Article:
Myeloablative conditioning for allo-HSCT in pediatric ALL: FTBI or chemotherapy?-A multicenter EBMT-PDWP study
Bone marrow transplantation. 2020
Although most children with acute lymphoblastic leukemia (ALL) receive fractionated total body irradiation (FTBI) as myeloablative conditioning (MAC) for allogeneic hematopoietic stem cell transplantation (allo-HSCT), it is an important matter of debate if chemotherapy can effectively replace FTBI. To compare outcomes after FTBI versus chemotherapy-based conditioning (CC), we performed a retrospective EBMT registry study. Children aged 2-18 years after MAC for first allo-HSCT of bone marrow (BM) or peripheral blood stem cells (PBSC) from matched-related (MRD) or unrelated donors (UD) in first (CR1) or second remission (CR2) between 2000 and 2012 were included. Propensity score weighting was used to control pretreatment imbalances of the observed variables. 3.054 patients were analyzed. CR1 (1.498): median follow-up (FU) after FTBI (1.285) and CC (213) was 6.8 and 6.1 years. Survivals were not significantly different. CR2 (1.556): median FU after FTBI (1.345) and CC (211) was 6.2 years. Outcomes after FTBI were superior as compared with CC with regard to overall survival (OS), leukemia-free survival (LFS), relapse incidence (RI), and nonrelapse mortality (NRM). However, we must emphasize the preliminary character of the results of this retrospective "real-world-practice" study. These findings will be prospectively assessed in the ALL SCTped 2012 FORUM trial.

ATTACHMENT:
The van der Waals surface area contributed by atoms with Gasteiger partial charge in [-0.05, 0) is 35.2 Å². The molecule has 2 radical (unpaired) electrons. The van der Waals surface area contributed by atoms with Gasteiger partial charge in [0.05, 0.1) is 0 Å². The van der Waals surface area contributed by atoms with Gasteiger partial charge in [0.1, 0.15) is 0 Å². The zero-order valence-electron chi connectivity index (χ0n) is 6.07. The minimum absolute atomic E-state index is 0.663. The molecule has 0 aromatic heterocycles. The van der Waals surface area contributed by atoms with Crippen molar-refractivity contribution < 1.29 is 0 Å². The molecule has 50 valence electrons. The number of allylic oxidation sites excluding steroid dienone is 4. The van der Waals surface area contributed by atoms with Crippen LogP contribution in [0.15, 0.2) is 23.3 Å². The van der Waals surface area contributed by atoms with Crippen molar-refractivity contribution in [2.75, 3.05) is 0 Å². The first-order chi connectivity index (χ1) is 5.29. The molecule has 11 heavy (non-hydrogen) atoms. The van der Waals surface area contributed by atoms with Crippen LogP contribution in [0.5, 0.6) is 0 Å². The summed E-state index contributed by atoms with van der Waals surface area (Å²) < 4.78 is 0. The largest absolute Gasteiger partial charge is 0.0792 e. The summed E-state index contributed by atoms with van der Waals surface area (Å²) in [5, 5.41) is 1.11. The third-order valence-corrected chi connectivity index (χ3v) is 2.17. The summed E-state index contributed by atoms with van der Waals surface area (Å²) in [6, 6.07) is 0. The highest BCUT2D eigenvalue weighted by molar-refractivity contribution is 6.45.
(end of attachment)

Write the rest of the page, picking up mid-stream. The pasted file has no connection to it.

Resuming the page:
Post-transplant cyclophosphamide after matched sibling, unrelated and haploidentical donor transplants in patients with acute myeloid leukemia: a comparative study of the ALWP EBMT
Journal of hematology & oncology. 2020;13(1):46